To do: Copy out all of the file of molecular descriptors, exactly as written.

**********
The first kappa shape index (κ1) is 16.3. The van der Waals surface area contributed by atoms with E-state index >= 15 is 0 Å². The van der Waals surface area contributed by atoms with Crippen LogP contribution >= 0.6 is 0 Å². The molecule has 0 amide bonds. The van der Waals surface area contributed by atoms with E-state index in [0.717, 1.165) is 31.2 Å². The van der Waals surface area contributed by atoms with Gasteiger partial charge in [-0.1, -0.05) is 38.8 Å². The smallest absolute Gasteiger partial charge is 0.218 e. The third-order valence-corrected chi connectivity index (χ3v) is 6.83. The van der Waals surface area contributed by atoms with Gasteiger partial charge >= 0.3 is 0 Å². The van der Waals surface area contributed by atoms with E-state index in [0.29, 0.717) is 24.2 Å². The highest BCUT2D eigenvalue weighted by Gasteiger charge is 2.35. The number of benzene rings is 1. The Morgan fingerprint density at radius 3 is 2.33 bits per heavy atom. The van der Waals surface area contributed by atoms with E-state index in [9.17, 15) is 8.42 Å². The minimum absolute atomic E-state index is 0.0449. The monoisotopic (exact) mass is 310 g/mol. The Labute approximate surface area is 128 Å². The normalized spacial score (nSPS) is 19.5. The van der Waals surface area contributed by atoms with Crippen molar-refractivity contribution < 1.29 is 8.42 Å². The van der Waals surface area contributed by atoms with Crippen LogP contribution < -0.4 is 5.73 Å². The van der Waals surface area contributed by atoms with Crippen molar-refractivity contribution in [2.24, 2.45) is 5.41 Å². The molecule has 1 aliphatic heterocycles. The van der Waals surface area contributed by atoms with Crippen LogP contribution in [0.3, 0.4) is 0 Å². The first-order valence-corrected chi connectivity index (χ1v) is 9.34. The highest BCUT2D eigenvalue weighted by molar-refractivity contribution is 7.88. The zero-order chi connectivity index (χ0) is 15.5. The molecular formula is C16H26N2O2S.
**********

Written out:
The first kappa shape index (κ1) is 16.3. The van der Waals surface area contributed by atoms with E-state index >= 15 is 0 Å². The van der Waals surface area contributed by atoms with Crippen LogP contribution >= 0.6 is 0 Å². The molecule has 0 amide bonds. The van der Waals surface area contributed by atoms with E-state index in [0.717, 1.165) is 31.2 Å². The van der Waals surface area contributed by atoms with Gasteiger partial charge in [-0.1, -0.05) is 38.8 Å². The smallest absolute Gasteiger partial charge is 0.218 e. The third-order valence-corrected chi connectivity index (χ3v) is 6.83. The van der Waals surface area contributed by atoms with Gasteiger partial charge >= 0.3 is 0 Å². The van der Waals surface area contributed by atoms with E-state index in [0.29, 0.717) is 24.2 Å². The highest BCUT2D eigenvalue weighted by Gasteiger charge is 2.35. The number of benzene rings is 1. The Morgan fingerprint density at radius 3 is 2.33 bits per heavy atom. The van der Waals surface area contributed by atoms with E-state index in [9.17, 15) is 8.42 Å². The minimum absolute atomic E-state index is 0.0449. The monoisotopic (exact) mass is 310 g/mol. The Labute approximate surface area is 128 Å². The normalized spacial score (nSPS) is 19.5. The van der Waals surface area contributed by atoms with Crippen molar-refractivity contribution < 1.29 is 8.42 Å². The van der Waals surface area contributed by atoms with Crippen LogP contribution < -0.4 is 5.73 Å². The van der Waals surface area contributed by atoms with Crippen molar-refractivity contribution in [2.24, 2.45) is 5.41 Å². The molecule has 1 aliphatic heterocycles. The van der Waals surface area contributed by atoms with Crippen LogP contribution in [0.3, 0.4) is 0 Å². The first-order valence-corrected chi connectivity index (χ1v) is 9.34. The highest BCUT2D eigenvalue weighted by molar-refractivity contribution is 7.88. The zero-order chi connectivity index (χ0) is 15.5. The molecular formula is C16H26N2O2S.